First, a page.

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I have a general idea on how NSAutorelease pool works. we have objects in it which are autoreleased and when the drain method is called. the pool is checked for objects with retaincount as +1, and are thus deallocated.

but what I am not sure of is. We create object of NSAutoRelease pool in the main thread as well as one for each thread. How is a thread related to that particular pool. What happens if we create two or more autorelease pools in one thread.

we just create the pool object and drain it when our work is done. its not like that we get a singleton or something .

Then how does the thread get to that particular pool ?

Explanation of the scenario of what I mean by retain count 1. [slightly incorrect, read the edit]

  • Obj A has a method createAndReturn.
  • createAndReturn creates an object autorel_obj and returns it.

Now it can't just release it as it has to return it. So it will autorelease it and return.

Thus autorel_obj will be in autorelease pool. now say objB calls createAndReturn of ObjA.

and gets hold of autorel_obj and retains it otherwise autorelease pool will drain it. Now when it is being retained by objB, its retain-count is 2.

[Here is the incorrect part corrected in, the EDIT]

Autorelease pool just cant release autorel_obj until it is also being used by objB also. thats why until objB also releases it and its retain count becomes '1', it cant be released.

so By retainCount 1, what I mean is that the object which sent it to the pool is the only one owning it.

and regarding pool and thread relation, Firoze Lafeer answer was helpful.

EDIT to retain count 1 scenario: As correctly pointed out by Firoze, My earlier explanation of retain count 1 needs a change.

autorel_obj will only be released when pool is drained and hence its retain count will go down by 1. It wont be deallocated from memory. Once every other owner obj of autorel_obj releases it and its retain count becomes 0. then only it is deallocated from the memory.

Sorry for all the trouble, Thanks to Firoze for the correction.

share|improve this question
In short; autorelease pools and threads are entirely orthogonal; unrelated. – bbum Jan 2 '12 at 18:20
up vote 3 down vote accepted

the pool is checked for objects with retaincount as +1, and are thus deallocated.

I'm not sure I understand that statement completely, but it sounds incorrect to me. There is nothing conditional about autorelease. If you autorelease an object, it will be released when the pool is drained, regardless of its retain count at that point (even if the object had already been deallocated!) It's better to think of "autorelease" as "deferred release".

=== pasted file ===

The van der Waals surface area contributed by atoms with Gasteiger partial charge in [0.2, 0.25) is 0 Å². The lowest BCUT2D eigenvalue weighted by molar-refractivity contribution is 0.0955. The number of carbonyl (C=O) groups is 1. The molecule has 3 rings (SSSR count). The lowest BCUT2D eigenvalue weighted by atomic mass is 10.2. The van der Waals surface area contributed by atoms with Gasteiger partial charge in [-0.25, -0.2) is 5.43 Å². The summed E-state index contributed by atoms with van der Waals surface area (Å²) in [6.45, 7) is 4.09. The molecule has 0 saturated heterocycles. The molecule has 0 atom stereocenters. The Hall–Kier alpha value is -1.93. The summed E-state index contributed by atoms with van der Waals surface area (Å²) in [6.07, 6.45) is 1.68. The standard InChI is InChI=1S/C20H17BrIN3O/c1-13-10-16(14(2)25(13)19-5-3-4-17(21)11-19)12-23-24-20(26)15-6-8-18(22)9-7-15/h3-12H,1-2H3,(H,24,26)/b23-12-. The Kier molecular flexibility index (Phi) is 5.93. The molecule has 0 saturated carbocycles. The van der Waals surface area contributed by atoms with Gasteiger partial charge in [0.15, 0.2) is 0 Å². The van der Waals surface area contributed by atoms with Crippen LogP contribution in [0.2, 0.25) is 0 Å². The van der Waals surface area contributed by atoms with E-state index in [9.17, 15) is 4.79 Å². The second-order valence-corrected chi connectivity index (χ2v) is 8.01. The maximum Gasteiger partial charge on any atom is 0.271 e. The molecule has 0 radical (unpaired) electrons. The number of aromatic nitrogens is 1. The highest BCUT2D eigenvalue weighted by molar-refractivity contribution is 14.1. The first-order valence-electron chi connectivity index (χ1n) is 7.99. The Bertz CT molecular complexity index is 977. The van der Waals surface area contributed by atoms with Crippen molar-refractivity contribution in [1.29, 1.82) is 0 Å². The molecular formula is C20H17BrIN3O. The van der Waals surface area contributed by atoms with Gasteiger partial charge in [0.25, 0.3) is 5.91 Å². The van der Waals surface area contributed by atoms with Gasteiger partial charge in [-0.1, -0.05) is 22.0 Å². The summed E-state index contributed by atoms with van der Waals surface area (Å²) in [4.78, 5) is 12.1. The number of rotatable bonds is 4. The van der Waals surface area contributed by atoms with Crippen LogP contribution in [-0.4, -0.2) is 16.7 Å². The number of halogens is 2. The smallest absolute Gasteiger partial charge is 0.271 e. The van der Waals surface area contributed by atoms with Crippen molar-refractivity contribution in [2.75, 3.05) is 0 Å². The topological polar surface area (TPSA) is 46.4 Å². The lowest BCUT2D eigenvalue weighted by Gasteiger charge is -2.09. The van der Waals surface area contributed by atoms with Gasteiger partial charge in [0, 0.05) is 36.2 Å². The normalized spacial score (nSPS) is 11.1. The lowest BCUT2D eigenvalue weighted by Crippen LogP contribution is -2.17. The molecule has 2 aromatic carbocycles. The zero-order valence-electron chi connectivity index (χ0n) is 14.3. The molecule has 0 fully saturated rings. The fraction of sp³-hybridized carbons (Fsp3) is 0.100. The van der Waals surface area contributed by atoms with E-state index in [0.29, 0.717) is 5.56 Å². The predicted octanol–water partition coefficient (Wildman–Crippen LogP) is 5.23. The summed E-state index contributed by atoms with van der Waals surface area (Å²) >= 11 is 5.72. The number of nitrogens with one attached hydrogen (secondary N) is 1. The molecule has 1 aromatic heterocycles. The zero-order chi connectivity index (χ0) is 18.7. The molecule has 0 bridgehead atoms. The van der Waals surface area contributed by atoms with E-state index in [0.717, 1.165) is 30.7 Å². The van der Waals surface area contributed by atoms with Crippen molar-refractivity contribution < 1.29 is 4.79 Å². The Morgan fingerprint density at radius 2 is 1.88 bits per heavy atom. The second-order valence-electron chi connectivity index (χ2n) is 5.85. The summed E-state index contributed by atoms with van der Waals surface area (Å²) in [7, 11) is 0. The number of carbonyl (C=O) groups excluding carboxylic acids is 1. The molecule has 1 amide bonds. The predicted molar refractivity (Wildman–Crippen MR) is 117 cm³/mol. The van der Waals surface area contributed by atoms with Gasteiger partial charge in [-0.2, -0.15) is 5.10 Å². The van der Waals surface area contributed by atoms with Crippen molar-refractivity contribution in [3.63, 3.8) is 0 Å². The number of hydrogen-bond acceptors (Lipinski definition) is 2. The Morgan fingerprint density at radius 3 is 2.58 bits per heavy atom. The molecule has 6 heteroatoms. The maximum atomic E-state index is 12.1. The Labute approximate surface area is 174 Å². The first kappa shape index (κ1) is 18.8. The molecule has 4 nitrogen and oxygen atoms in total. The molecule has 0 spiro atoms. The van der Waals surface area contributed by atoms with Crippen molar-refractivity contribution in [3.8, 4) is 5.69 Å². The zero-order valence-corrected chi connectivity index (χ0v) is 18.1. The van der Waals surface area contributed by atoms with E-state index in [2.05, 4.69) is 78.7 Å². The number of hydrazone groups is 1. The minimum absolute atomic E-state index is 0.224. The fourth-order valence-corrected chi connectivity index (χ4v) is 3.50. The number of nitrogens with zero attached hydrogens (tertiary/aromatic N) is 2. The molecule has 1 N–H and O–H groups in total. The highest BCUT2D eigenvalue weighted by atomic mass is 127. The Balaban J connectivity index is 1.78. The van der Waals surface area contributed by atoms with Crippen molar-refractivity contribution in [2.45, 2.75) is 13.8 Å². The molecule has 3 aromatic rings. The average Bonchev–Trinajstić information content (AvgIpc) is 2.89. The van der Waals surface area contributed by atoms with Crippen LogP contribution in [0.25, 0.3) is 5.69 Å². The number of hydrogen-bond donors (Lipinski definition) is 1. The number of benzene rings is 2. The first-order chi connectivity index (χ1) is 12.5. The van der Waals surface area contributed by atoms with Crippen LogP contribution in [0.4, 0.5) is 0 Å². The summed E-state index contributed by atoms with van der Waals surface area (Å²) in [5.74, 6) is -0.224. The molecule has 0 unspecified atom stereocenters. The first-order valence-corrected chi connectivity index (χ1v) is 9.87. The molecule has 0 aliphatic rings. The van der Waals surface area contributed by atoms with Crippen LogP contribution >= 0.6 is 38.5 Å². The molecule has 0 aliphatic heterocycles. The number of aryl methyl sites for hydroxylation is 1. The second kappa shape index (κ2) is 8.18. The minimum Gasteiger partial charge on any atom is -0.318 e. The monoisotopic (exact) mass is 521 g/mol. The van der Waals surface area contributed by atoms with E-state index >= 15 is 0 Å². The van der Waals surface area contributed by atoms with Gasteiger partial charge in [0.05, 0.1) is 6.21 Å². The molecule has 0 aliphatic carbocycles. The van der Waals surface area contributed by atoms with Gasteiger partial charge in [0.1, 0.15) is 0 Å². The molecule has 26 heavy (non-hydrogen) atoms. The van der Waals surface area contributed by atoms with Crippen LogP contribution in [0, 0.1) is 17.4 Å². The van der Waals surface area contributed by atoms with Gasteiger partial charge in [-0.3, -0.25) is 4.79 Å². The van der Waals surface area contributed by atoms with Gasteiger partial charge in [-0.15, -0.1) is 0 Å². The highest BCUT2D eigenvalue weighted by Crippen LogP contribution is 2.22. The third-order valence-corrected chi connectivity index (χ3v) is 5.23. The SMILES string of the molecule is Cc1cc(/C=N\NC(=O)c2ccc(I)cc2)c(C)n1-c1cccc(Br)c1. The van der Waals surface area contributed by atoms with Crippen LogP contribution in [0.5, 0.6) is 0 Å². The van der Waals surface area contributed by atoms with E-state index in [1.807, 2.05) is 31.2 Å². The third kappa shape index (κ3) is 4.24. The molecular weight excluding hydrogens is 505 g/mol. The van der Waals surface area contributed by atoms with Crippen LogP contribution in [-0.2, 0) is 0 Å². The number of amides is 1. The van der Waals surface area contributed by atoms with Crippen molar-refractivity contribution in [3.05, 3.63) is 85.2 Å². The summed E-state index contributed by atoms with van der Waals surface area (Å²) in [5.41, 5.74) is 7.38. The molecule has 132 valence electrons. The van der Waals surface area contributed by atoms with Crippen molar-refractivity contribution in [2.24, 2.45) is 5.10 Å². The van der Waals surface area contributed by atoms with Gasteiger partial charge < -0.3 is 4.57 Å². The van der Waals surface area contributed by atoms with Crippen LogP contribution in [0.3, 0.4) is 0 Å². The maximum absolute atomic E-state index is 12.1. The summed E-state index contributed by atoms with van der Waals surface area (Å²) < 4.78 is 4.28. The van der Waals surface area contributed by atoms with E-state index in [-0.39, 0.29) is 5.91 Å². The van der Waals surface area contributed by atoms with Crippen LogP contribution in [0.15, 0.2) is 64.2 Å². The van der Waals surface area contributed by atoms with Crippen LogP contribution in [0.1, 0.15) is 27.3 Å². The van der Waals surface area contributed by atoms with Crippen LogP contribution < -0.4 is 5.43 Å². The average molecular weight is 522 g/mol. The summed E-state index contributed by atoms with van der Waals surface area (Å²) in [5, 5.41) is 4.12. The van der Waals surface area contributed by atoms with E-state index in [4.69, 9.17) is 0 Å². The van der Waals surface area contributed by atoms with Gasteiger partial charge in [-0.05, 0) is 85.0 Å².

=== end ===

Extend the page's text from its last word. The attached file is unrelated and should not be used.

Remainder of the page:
As for the other question, each thread maintains its own stack of autorelease pools. Each pool is associated with one (and only one) thread.

Which thread is a given pool associated with? The answer is whichever thread created the pool. If you create a new pool where one exists already, then the new pool is "nested" within the existing pool. Objects autoreleased within the scope of that new pool will be released when that pool is drained (when the scope of that pool ends).

I hope that helps?


To address your edit:

Your explanation is not correct. The autorelease pool can and does release the object as soon as it is drained. It doesn't wait for objB to release it first. It doesn't even know what other objects may have retained autorel_obj from your example. I think you're confusing release with deallocation.

So the scenario is this:

  • createAndReturn allocates and autoreleases autorel_obj (retain count is +1)
  • objB retains autorel_obj (retain count +2)
  • pool is drained, autorel_obj is released by the pool (retain count +1)
  • at some point in the future, objB releases autorel_obj (retain count 0)
  • autorel_obj is deallocated

So, again, the pool doesn't know and doesn't care what other objects may have retained the object it is releasing. It does the release, unconditionally, when drained. That may not cause the object to be deallocated immediately, but that's not the pool's concern.

share|improve this answer
Thanks that definitely helps . – Amogh Talpallikar Jan 2 '12 at 7:20
Check for my explanation in the edited part. – Amogh Talpallikar Jan 2 '12 at 7:24
I don't see an edit other than a couple blank lines deleted? – Firoze Lafeer Jan 2 '12 at 7:32
Now check. I was little late. I tried editing my comment and give answer here only but couldnt as there is a char limit in comments. – Amogh Talpallikar Jan 2 '12 at 7:59
Got it. I would say your explanation is still not correct. I edited my answer to include that. – Firoze Lafeer Jan 2 '12 at 8:07

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